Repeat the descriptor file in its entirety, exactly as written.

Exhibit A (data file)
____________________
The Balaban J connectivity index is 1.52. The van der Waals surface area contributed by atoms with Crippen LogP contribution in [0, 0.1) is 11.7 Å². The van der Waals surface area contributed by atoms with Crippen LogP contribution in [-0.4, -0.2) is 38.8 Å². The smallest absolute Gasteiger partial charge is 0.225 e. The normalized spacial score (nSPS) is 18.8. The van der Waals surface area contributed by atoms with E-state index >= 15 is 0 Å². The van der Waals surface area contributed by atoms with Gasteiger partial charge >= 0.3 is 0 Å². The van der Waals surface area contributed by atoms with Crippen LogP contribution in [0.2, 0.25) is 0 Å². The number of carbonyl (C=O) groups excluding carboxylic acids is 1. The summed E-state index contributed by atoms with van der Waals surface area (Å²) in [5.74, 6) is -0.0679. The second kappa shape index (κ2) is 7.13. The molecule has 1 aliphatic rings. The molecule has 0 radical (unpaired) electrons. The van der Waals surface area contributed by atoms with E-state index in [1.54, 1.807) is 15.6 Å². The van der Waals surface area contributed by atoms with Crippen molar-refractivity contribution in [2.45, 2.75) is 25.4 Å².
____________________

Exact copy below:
The Balaban J connectivity index is 1.52. The van der Waals surface area contributed by atoms with Crippen LogP contribution in [0, 0.1) is 11.7 Å². The van der Waals surface area contributed by atoms with Crippen LogP contribution in [-0.4, -0.2) is 38.8 Å². The smallest absolute Gasteiger partial charge is 0.225 e. The normalized spacial score (nSPS) is 18.8. The van der Waals surface area contributed by atoms with E-state index >= 15 is 0 Å². The van der Waals surface area contributed by atoms with Gasteiger partial charge >= 0.3 is 0 Å². The van der Waals surface area contributed by atoms with Crippen LogP contribution in [0.2, 0.25) is 0 Å². The number of carbonyl (C=O) groups excluding carboxylic acids is 1. The summed E-state index contributed by atoms with van der Waals surface area (Å²) in [5.74, 6) is -0.0679. The second kappa shape index (κ2) is 7.13. The molecule has 1 aliphatic rings. The molecule has 0 radical (unpaired) electrons. The van der Waals surface area contributed by atoms with E-state index in [1.54, 1.807) is 15.6 Å². The van der Waals surface area contributed by atoms with Crippen molar-refractivity contribution in [2.45, 2.75) is 25.4 Å².